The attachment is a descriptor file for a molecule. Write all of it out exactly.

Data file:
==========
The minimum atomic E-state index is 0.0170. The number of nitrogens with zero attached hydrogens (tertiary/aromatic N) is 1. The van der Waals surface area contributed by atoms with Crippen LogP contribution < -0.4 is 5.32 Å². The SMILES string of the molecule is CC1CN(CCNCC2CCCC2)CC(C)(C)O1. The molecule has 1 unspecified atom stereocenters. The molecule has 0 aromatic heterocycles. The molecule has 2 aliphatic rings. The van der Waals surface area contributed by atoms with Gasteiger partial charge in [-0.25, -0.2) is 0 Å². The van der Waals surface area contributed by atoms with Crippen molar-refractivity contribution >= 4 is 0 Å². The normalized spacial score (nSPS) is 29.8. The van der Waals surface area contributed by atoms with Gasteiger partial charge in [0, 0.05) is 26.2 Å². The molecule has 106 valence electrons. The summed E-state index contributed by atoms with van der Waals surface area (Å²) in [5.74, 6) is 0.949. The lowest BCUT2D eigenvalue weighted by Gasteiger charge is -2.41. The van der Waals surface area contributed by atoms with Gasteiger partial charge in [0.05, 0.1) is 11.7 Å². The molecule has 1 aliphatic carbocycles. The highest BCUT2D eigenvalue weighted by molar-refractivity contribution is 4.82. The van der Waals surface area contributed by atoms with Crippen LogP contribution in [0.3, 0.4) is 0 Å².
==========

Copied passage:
The minimum atomic E-state index is 0.0170. The number of nitrogens with zero attached hydrogens (tertiary/aromatic N) is 1. The van der Waals surface area contributed by atoms with Crippen LogP contribution < -0.4 is 5.32 Å². The SMILES string of the molecule is CC1CN(CCNCC2CCCC2)CC(C)(C)O1. The molecule has 1 unspecified atom stereocenters. The molecule has 0 aromatic heterocycles. The molecule has 2 aliphatic rings. The van der Waals surface area contributed by atoms with Gasteiger partial charge in [-0.25, -0.2) is 0 Å². The van der Waals surface area contributed by atoms with Crippen molar-refractivity contribution >= 4 is 0 Å². The normalized spacial score (nSPS) is 29.8. The van der Waals surface area contributed by atoms with Gasteiger partial charge in [0, 0.05) is 26.2 Å². The molecule has 106 valence electrons. The summed E-state index contributed by atoms with van der Waals surface area (Å²) in [5.74, 6) is 0.949. The lowest BCUT2D eigenvalue weighted by Gasteiger charge is -2.41. The van der Waals surface area contributed by atoms with Gasteiger partial charge in [0.05, 0.1) is 11.7 Å². The molecule has 1 aliphatic carbocycles. The highest BCUT2D eigenvalue weighted by molar-refractivity contribution is 4.82. The van der Waals surface area contributed by atoms with Crippen LogP contribution in [0.3, 0.4) is 0 Å².